->  Seq Scan on product_release_channels  (cost=0.00..1.45 rows=45 width=22)
                                                                 ->  Hash  (cost=1.10..1.10 rows=10 width=12)
                                                                       ->  Seq Scan on products  (cost=0.00..1.10 rows=10 width=12)
                                                           ->  Hash  (cost=1.05..1.05 rows=5 width=8)
                                                                 ->  Seq Scan on release_channels  (cost=0.00..1.05 rows=5 width=8)

Whenever you see so many nested joins, subquery sorts and sequence scans mushed together in a staircase, that’s a signal that we should investigate whether the query we’re running is really what we thought it was.

While @peterbe dug through code with me, he mentioned that product_info was a view! Now all the self-JOINs made sense and I started refactoring.

The product_info view was being deconstructed into it’s component parts, which already included product_versions (resulting in a self-join) and including a bunch of junk that for the purposes of this query, we don’t really care about. So, as the first step, I just made a copy of the SELECT query from the view (you can get that by running \d+ product_info in psql or you can dig it out of the socorro/external/postgresql/procs/views section of our code.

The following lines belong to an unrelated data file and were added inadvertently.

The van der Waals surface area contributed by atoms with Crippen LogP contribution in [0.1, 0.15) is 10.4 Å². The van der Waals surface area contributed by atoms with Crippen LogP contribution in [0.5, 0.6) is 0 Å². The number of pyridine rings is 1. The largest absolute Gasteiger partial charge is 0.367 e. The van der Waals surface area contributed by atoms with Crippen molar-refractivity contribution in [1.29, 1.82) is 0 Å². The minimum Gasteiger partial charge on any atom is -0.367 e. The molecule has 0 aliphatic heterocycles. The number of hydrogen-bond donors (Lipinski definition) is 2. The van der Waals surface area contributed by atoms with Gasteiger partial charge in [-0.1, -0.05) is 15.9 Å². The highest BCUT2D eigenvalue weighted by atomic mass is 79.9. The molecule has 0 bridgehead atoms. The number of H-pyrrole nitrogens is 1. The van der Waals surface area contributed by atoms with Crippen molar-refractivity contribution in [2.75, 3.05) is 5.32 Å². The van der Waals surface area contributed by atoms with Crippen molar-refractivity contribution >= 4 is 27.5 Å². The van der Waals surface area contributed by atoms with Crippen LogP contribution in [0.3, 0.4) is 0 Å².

Here’s my proposal for what should go into infos:

         SELECT 
                product_versions.product_version_id
                , product_versions.version_string
                , 'new'::text AS which_table
                , product_versions.product_name
                , product_versions.release_version
                , product_versions.build_type
                , product_version_builds.build_id
                , product_versions.is_rapid_beta
                , product_versions.rapid_beta_id
                , product_versions.version_sort
        FROM product_versions
                LEFT JOIN product_version_builds USING (product_version_id)
        WHERE  %(product name and versions)s

We really need to move the product name and version filtering to this portion of the query because otherwise we end up doing a horrible self join on a 42,000 row table! :watch:

Here’s what the self-join looks like in the EXPLAIN:

   ->  Sort  (cost=8564.48..8564.49 rows=1 width=294)
         Sort Key: i1.version_sort, i1.product_version_id, i1.product_name, i1.version_string, i1.which_table, i1.release_version, i1.build_type, i1.build_id, i1.is_rapid_beta, i2.is_rapid_beta, ((((i2.product_nam
e)::text || ':'::text) || (i2.version_string)::text))
         ->  Merge Join  (cost=7755.52..8564.47 rows=1 width=294)
               Merge Cond: ((i1.product_name = i2.product_name) AND (i1.release_version = i2.release_version) AND (i1.build_type = i2.build_type))